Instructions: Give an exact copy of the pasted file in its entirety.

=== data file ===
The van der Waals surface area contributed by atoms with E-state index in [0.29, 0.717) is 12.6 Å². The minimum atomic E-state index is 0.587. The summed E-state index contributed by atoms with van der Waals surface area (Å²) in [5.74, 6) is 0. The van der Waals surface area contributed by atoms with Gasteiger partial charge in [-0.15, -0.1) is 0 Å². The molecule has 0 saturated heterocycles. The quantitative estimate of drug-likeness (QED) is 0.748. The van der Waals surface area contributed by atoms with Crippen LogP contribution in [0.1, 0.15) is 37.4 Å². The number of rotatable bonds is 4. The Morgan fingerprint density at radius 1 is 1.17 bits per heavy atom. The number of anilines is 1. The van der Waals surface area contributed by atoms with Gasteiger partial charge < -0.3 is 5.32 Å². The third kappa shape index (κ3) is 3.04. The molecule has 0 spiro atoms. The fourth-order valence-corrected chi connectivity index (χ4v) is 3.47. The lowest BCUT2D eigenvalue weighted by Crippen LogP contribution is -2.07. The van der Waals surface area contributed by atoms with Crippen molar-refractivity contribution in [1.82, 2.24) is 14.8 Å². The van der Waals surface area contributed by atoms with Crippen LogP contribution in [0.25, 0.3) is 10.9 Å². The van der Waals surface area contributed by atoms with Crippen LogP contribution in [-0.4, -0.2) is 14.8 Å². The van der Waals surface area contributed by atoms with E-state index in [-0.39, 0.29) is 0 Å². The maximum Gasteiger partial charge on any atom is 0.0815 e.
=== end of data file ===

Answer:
The van der Waals surface area contributed by atoms with E-state index in [0.29, 0.717) is 12.6 Å². The minimum atomic E-state index is 0.587. The summed E-state index contributed by atoms with van der Waals surface area (Å²) in [5.74, 6) is 0. The van der Waals surface area contributed by atoms with Gasteiger partial charge in [-0.15, -0.1) is 0 Å². The molecule has 0 saturated heterocycles. The quantitative estimate of drug-likeness (QED) is 0.748. The van der Waals surface area contributed by atoms with Crippen LogP contribution in [0.1, 0.15) is 37.4 Å². The number of rotatable bonds is 4. The Morgan fingerprint density at radius 1 is 1.17 bits per heavy atom. The number of anilines is 1. The van der Waals surface area contributed by atoms with Gasteiger partial charge < -0.3 is 5.32 Å². The third kappa shape index (κ3) is 3.04. The molecule has 0 spiro atoms. The fourth-order valence-corrected chi connectivity index (χ4v) is 3.47. The lowest BCUT2D eigenvalue weighted by Crippen LogP contribution is -2.07. The van der Waals surface area contributed by atoms with Crippen molar-refractivity contribution in [1.82, 2.24) is 14.8 Å². The van der Waals surface area contributed by atoms with Crippen LogP contribution in [0.25, 0.3) is 10.9 Å². The van der Waals surface area contributed by atoms with Crippen LogP contribution in [-0.4, -0.2) is 14.8 Å². The van der Waals surface area contributed by atoms with E-state index in [-0.39, 0.29) is 0 Å². The maximum Gasteiger partial charge on any atom is 0.0815 e.